I usually shy away from talking about my faith, not wanting to proselytize. But in truth it is one of the things that’s helped the most for me. Here are some recent thoughts that have helped as I’ve struggled to make sense of anxiety, depression and faith.
Maybe when things get dark God is suffering with us
Being depressed and/or anxious can be a lonely business, I worry that I’ll never be free of it. At my worst I sometimes think the anxiety will make me totally mad; I am so worried I can’t concentrate, so I become forgetful, then feel incompetent and around the bend I go. In recent times I’ve also felt so low that I wondered how to go on. But however low I get, I believe God is mysteriously there too because when He hung on the cross He cried out ‘My God, my God why have you forsaken me’ Matthew 27 45-46.
I have no idea. We are free to make our own decisions and sometimes we do things that hurt ourselves and others. But I don’t believe that free will, or ‘sin’ are the reasons for all suffering. In the past I worked as an occupational therapist in mental health and my observation of the suffering of others was not something I could find a reason for. Mental health problems are not our fault; yes we can do some things to help ourselves, but we can’t change our genes. So I’ve been asking myself to what extent am I responsible for my recovery?
What can we do for ourselves and what can God do for us?
There are times in the Bible where Christ tells sick people to ‘Pick up their mat and walk’. He doesn’t zap them; they have to take action themselves. I liken this to my experience, so far of CBT. Help is on hand, but at the end the day you need to do your homework, even ‘become your own therapist’ if you want to be well.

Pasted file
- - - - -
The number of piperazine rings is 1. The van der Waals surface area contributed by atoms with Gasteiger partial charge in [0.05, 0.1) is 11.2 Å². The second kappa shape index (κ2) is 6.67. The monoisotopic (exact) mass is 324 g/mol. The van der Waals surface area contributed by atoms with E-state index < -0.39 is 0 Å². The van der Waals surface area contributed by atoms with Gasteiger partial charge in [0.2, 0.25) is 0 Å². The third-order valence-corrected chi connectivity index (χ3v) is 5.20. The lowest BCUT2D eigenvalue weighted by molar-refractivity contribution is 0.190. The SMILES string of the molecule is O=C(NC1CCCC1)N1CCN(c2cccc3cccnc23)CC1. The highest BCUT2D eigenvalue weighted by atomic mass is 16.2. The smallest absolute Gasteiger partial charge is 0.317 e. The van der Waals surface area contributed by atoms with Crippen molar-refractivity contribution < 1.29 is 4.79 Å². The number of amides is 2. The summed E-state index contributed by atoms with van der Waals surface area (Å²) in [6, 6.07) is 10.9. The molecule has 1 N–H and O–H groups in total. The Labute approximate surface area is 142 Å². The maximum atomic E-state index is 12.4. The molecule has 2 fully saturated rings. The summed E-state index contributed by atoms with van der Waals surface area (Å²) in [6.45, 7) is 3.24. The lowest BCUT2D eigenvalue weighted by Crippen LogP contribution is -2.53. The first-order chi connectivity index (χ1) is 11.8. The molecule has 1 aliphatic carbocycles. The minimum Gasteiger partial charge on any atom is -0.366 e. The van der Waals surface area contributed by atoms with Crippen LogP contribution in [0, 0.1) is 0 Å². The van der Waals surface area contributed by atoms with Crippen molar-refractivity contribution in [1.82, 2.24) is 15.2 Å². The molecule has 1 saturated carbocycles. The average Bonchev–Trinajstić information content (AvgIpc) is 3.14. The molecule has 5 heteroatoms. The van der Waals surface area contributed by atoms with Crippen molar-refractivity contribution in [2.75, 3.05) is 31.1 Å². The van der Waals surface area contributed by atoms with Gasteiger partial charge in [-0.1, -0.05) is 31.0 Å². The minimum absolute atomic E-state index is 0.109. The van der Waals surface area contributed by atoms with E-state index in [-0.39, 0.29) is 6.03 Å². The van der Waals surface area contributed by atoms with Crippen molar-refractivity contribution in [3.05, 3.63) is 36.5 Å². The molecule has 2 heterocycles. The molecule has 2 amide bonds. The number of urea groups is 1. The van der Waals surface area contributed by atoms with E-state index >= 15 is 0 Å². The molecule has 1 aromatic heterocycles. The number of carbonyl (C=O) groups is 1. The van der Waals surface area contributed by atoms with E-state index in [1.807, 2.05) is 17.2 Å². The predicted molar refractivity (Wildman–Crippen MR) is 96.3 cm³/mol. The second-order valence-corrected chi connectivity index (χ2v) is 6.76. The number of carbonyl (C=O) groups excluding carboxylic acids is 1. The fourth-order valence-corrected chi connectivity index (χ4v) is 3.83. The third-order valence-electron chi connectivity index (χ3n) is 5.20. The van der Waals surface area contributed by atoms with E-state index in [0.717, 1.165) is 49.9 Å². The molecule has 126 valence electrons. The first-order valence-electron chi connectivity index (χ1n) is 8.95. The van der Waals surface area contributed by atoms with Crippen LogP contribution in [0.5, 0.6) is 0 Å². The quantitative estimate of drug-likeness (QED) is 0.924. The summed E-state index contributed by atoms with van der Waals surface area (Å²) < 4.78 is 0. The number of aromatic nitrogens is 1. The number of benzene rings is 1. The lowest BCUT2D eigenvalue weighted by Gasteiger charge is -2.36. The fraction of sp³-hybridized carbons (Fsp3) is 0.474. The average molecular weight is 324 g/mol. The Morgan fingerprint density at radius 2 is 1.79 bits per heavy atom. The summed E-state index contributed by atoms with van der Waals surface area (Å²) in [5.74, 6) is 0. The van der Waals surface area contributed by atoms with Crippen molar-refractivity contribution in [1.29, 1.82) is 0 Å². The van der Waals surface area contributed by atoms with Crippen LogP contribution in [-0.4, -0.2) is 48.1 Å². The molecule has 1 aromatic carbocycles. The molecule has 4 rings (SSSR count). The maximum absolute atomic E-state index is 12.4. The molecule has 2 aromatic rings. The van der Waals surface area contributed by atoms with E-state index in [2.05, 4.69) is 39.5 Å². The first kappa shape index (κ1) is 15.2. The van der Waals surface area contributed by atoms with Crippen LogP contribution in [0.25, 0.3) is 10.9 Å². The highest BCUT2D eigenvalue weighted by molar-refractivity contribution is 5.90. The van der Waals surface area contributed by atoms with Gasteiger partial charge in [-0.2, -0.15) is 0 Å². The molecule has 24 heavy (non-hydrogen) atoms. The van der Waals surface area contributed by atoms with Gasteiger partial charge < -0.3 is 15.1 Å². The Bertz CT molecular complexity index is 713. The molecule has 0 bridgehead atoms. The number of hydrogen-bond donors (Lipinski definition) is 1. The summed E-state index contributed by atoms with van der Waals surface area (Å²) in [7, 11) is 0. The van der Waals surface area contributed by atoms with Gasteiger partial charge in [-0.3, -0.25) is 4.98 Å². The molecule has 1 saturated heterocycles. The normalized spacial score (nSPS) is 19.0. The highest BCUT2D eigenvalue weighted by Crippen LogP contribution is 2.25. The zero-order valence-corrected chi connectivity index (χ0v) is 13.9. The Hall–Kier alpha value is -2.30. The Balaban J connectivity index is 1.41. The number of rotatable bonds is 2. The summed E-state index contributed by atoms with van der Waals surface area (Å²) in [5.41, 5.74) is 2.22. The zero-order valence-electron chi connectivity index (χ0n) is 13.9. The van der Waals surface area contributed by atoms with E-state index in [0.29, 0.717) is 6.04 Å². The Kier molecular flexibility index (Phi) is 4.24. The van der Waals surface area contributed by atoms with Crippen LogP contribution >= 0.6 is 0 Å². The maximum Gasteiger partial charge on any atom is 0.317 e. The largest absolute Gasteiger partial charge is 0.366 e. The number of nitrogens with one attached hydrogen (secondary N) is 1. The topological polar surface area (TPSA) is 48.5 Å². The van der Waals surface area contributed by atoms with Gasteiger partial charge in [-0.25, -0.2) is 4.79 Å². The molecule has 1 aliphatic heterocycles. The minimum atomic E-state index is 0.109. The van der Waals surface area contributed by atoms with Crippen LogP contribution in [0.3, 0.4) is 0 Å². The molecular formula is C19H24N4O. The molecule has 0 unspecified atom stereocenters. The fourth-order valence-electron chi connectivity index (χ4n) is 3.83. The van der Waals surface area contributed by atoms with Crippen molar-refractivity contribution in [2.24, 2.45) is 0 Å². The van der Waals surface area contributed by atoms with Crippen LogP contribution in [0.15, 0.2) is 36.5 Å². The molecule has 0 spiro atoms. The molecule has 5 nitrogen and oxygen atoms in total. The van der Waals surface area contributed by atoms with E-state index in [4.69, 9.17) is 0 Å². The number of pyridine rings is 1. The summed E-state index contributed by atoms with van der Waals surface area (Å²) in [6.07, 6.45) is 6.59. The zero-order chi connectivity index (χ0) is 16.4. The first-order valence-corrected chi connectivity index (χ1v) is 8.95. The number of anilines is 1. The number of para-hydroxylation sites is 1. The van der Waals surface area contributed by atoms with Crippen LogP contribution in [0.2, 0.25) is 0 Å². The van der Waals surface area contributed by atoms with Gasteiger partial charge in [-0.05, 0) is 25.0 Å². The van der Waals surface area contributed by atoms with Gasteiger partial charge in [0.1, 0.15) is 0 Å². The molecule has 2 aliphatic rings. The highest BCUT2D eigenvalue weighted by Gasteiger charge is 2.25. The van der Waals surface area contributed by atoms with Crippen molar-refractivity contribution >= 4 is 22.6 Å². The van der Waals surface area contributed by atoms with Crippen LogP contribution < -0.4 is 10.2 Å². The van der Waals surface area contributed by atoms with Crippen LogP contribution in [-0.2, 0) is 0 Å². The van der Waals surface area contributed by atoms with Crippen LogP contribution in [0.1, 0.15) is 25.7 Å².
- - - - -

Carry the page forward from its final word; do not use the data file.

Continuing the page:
But our own efforts are not the whole story. I am convinced that for me, there are times when my striving to get well actually gets in the way of my healing. Maybe there is a place for surrender, of acknowledging that I, the medical/therapeutic professions and all our hard work is not enough on its own.
Someone recently pointed out to me that whilst Christ Himself sometimes took a proactive approach, at other times, he submitted to God in an almost passive way. It was pointed out that from the time when our Lord enters Jerusalem on a donkey to the time of his death he totally surrendered to God and allowed events to unfold. He did not control events, or even his reaction to them.
Picking up your mat and walking (gently)
Christ said, ‘I have come that you might have life, and have it more abundantly.’ John 10:10. [When I read this I always hear ‘life in a barn dance’] Sounds simple, but when you feel low it doesn’t seem possible that things will ever get better. I and many others have tried and tried to get better, done the CBT homework, put into practice new thinking patterns, gone to bed earlier, got more exercise, refused to ask for reassurance, taken the medication, but up with the side effects etc etc, but still we’re not better.
What if all the trying and self-help is getting in the way of recovery?
I was recently challenged by the strange words of Christ.’ You did not choose me, I choose you’ John 15:16. I’ve always been a bit embarrased by this awkward bit of scripture. I interpreted it to mean that our Lord somehow choose some people but not others and don’t think that squares with a God who created everyone.
But recently I’ve been thinking that this bit of scripture might mean something else. What if Jesus was talking about initiative; what if he was saying that the initiative for Him being with us originates in God not us. It isn’t that we are wanting to get better and God has not heard, but somehow if we trust God he will provide the healing and will take care of us. Our health being a gift, not something that we have to strive for.
Just to clarify I still think that medication, helping yourself, CBT (and doing the homework), varied activities and excercise are all good things. They may be all part of the healing that God ultimately wants. But they may not be the only things that matter. Until recently all my hope had been placed in CBT working. I was clinging on to the hope that I’d do CBT ‘properly’ and my mental health would be sorted. And it still might, but CBT is not a rock on which I want to build my life, God is. That’s all.